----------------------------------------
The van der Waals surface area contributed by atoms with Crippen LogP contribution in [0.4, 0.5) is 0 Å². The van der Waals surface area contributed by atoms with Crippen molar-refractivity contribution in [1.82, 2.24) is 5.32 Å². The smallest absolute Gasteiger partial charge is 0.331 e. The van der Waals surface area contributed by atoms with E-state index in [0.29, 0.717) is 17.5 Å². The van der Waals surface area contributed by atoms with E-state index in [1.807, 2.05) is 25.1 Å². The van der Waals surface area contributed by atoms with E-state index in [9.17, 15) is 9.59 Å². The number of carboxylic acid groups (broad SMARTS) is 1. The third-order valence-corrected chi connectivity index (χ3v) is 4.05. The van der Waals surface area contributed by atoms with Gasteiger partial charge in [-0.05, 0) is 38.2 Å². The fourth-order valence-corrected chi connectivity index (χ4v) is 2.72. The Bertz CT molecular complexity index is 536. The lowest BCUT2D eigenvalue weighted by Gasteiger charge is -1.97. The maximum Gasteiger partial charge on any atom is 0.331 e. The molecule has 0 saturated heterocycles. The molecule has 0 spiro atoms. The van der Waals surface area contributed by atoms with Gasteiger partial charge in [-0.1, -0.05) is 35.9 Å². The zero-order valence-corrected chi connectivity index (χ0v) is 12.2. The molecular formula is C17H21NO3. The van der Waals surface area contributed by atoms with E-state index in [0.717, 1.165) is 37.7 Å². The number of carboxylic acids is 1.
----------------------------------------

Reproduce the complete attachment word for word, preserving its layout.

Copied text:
The van der Waals surface area contributed by atoms with Crippen LogP contribution in [0.4, 0.5) is 0 Å². The van der Waals surface area contributed by atoms with Crippen molar-refractivity contribution in [1.82, 2.24) is 5.32 Å². The smallest absolute Gasteiger partial charge is 0.331 e. The van der Waals surface area contributed by atoms with E-state index in [0.29, 0.717) is 17.5 Å². The van der Waals surface area contributed by atoms with E-state index in [1.807, 2.05) is 25.1 Å². The van der Waals surface area contributed by atoms with E-state index in [9.17, 15) is 9.59 Å². The number of carboxylic acid groups (broad SMARTS) is 1. The third-order valence-corrected chi connectivity index (χ3v) is 4.05. The van der Waals surface area contributed by atoms with Gasteiger partial charge in [-0.05, 0) is 38.2 Å². The fourth-order valence-corrected chi connectivity index (χ4v) is 2.72. The Bertz CT molecular complexity index is 536. The lowest BCUT2D eigenvalue weighted by Gasteiger charge is -1.97. The maximum Gasteiger partial charge on any atom is 0.331 e. The molecule has 0 saturated heterocycles. The molecule has 0 spiro atoms. The van der Waals surface area contributed by atoms with Gasteiger partial charge in [-0.1, -0.05) is 35.9 Å². The zero-order valence-corrected chi connectivity index (χ0v) is 12.2. The molecular formula is C17H21NO3. The van der Waals surface area contributed by atoms with E-state index in [0.717, 1.165) is 37.7 Å². The number of carboxylic acids is 1.